Last week, Keith Senkowski wrote this brilliant piece on his discoveries regarding his Kickstarter campaign. I recommend you read all of it. There’s one bit that resonates with me:
I first thought Kickstarter would be the venue to get funding to help me justify the time spent on a project like that. I was wrong. People want stuff for their money, not to proudly say they supported me in my effort to create a book they could look at pictures of on the internet or see when they met up with me.
In my experience, that’s half-right. It’s all about whatever the individual funder is buying for himself. And that changes as the tiers increase in cost and value.
The low tiers in a crowdfunding more or less mesh with that. Not always, but you can assume so. If someone’s buying a PDF or book as a tier, there may be a “hey, I think these guys are cool, I’ll give them some money,” but always tied to “because I get a thing from it.” (After all, if there wasn’t that component, folks would just give you free money.)
The higher the tiers go, the more that shifts into selling exclusivity and philanthropism side by side. At these theirs, people are buying into stories about themselves as much as they are whatever you’re selling. “I’m the sort of person who can afford to give this artist this much money.” But those people still want something for their money, otherwise the personal narrative shifts form “hey, look at this art I funded” to “hey, I got swindled.”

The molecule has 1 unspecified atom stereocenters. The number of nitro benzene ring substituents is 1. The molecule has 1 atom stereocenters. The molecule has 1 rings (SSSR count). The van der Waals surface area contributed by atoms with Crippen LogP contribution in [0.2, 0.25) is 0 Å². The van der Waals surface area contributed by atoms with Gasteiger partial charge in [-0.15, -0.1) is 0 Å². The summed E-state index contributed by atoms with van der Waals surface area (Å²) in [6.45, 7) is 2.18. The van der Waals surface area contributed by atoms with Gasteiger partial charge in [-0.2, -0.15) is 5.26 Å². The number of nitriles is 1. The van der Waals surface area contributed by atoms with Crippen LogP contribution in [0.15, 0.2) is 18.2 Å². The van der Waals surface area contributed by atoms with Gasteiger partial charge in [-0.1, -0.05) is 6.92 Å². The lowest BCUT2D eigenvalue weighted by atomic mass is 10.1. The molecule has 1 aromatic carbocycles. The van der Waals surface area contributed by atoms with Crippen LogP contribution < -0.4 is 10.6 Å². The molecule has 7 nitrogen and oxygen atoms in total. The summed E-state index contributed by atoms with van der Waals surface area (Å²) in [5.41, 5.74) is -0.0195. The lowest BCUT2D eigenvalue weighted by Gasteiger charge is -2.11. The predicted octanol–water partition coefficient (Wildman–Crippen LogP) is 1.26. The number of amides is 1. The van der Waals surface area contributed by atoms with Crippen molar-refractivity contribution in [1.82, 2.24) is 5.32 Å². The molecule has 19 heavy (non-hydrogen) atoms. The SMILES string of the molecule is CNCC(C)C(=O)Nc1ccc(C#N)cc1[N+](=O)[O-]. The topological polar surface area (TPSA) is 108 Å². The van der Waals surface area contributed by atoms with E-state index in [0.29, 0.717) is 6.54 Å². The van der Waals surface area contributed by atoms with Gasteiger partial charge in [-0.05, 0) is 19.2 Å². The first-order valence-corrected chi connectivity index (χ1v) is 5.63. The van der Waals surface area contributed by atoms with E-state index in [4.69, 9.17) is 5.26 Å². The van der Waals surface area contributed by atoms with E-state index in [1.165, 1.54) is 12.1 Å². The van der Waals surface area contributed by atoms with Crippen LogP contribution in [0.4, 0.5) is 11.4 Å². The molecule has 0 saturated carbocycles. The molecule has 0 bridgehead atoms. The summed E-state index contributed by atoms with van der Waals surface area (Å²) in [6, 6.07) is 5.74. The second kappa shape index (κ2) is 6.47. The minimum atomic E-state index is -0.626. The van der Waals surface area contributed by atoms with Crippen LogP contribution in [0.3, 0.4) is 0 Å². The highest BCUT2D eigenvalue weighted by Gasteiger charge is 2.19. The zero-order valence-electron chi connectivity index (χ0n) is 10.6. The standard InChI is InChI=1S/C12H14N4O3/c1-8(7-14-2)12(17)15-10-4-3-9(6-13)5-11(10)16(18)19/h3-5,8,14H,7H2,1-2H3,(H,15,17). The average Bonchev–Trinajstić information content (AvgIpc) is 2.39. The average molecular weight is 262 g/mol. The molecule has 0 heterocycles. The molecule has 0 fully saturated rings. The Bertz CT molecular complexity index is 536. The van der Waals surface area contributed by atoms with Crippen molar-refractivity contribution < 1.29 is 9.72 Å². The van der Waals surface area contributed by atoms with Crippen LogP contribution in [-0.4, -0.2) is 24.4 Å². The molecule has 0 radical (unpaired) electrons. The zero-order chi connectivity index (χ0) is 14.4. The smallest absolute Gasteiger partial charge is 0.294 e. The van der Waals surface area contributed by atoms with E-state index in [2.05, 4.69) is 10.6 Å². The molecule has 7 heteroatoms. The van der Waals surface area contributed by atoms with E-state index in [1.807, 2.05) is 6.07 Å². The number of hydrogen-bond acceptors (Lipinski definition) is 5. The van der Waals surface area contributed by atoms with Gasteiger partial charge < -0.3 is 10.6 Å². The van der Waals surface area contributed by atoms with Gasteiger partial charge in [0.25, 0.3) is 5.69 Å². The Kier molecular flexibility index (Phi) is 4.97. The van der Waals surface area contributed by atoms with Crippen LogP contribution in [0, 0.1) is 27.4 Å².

Something to keep in mind as you’re crafting your tiers. Too many not only causes indecision, it also creates less of an implied social strata for people to buy into. And the narrative accompanying your second tier is often “I can’t afford to do crazy, but I can afford to do better than the first tier,” which means you need to make sure your costs don’t jar against that idea.
Crafting tiers is an arcane art and science, because at the end of the day crowdfunding is as much as making something for people as it is funding internal consumer narratives. Not more, not less. And that’s what makes it hard.